No. 12 Harvard draws No. 5 Cincinnati in NCAA tournament

NCAA_tournament_bracket_2013-14For the third consecutive year, Harvard is headed west for the NCAA tournament. The 12-seed Crimson will play 5-seed Cincinnati in Spokane, Wash., on Thursday, tipping off at 2:10 ET.

In the world of NCAA tournament selection, Harvard’s 12-seed wasn’t particularly surprising; most had the Crimson at that spot (or possibly an 11) for several weeks. Harvard finished at #46 nationally in RPI; though it ranked much better in other metrics (#21 in Sagarin ELO, #33 in Pomeroy, #37 in Sagarin Predictor), those couldn’t boost the seed of a team that went 26-4 but without any wins over tournament teams. By most other metrics, the Crimson deserved more like a 9- or 10-seed, if not better (#21 in Sagarin Predictor,

Of course, given the Crimson’s immediate draw, it might as well have been given a 10-seed. Cincinnati is a bit weak for a 5-seed (especially in a conference that the committee largely judged unfavorably), and could easily have been a 7-seed; meanwhile, potential second-round opponent Michigan State is more of a 2- or 3-seed, especially after beating Michigan in the Big Ten Tournament on Sunday in a game that was probably too late to change any seeds.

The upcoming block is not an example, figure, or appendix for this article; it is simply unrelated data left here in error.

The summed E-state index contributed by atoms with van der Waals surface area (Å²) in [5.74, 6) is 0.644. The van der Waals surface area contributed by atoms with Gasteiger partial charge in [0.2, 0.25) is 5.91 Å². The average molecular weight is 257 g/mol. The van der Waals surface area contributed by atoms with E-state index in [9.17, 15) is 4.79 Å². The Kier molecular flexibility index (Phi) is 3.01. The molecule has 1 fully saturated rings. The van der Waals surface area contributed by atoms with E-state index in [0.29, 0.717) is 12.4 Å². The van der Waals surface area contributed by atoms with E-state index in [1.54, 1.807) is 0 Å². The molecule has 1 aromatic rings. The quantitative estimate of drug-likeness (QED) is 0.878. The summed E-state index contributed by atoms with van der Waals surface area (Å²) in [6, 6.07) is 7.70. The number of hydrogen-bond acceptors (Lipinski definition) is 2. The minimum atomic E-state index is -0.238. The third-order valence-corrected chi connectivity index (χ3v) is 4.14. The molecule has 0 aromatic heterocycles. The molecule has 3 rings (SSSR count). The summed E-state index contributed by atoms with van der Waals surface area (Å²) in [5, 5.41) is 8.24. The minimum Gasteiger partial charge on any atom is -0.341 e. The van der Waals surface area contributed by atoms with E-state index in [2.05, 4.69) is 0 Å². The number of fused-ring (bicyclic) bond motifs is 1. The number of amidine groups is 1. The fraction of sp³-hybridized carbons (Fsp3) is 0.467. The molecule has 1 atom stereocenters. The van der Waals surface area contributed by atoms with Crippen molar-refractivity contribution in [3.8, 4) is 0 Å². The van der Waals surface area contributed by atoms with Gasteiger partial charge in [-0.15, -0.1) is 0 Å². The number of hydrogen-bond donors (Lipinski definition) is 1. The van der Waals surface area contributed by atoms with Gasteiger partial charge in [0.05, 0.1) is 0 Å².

Cincinnati is quite similar to American Athletic Conference leaguemate Connecticut, which beat Harvard 61-56 earlier in the season, albeit in Connecticut and with eventual Ivy Player of the Year Wesley Saunders injured. Both Harvard and Cincinnati have better defenses than offenses and play at relatively slow paces, so the game as a whole might not be pretty, but the matchup of Saunders and national PoY candidate Sean Kilpatrick will be juicy indeed.

It’s a long shot, but if the Crimson can win twice and get to the second weekend, things might get really interesting. According to early returns, most experts have Michigan State favored to come out of what is otherwise a pretty weak bracket. Nobody seems sold on Virginia, which earned the final 1-seed practically by default; 2-seed Villanova plays a high-variance, upset-prone style; and the computers aren’t terribly fond of 3-seed Iowa State. So if Harvard fans want to really dream big, they’ve got a pretty good bracket in which to do so.


Two other random thoughts on the bracket:

-Usually, I get a little thrill of predicting things accurately. This is not one of those times:

Wichita State entered the tournament as the nation’s best story, having gone 34-0 in mostly dominant fashion, and is probably the best mid-major team in at least a decade. For that, they got a #1 seed … and a path to the Final Four that might go through Kentucky (preseason No. 1), Louisville (preseason No. 3), and either Duke (preseason No. 4) or Michigan (preseason No. 7).

If the Shockers get back to the Final Four, nobody’s allowed to talk shit about their schedule ever again.

-I’m disappointed by the first-round pairings in high-vs.-low-seed games. The low seeds were already weak due to conference tournament carnage, and the ones I thought were most capable of a surprise (Manhattan, Delaware, American) drew tough matchups, while the top seeds I thought were most vulnerable (mainly Villanova) got off with easier draws. North Carolina Central and New Mexico State are the best bets to make things interesting, I think.

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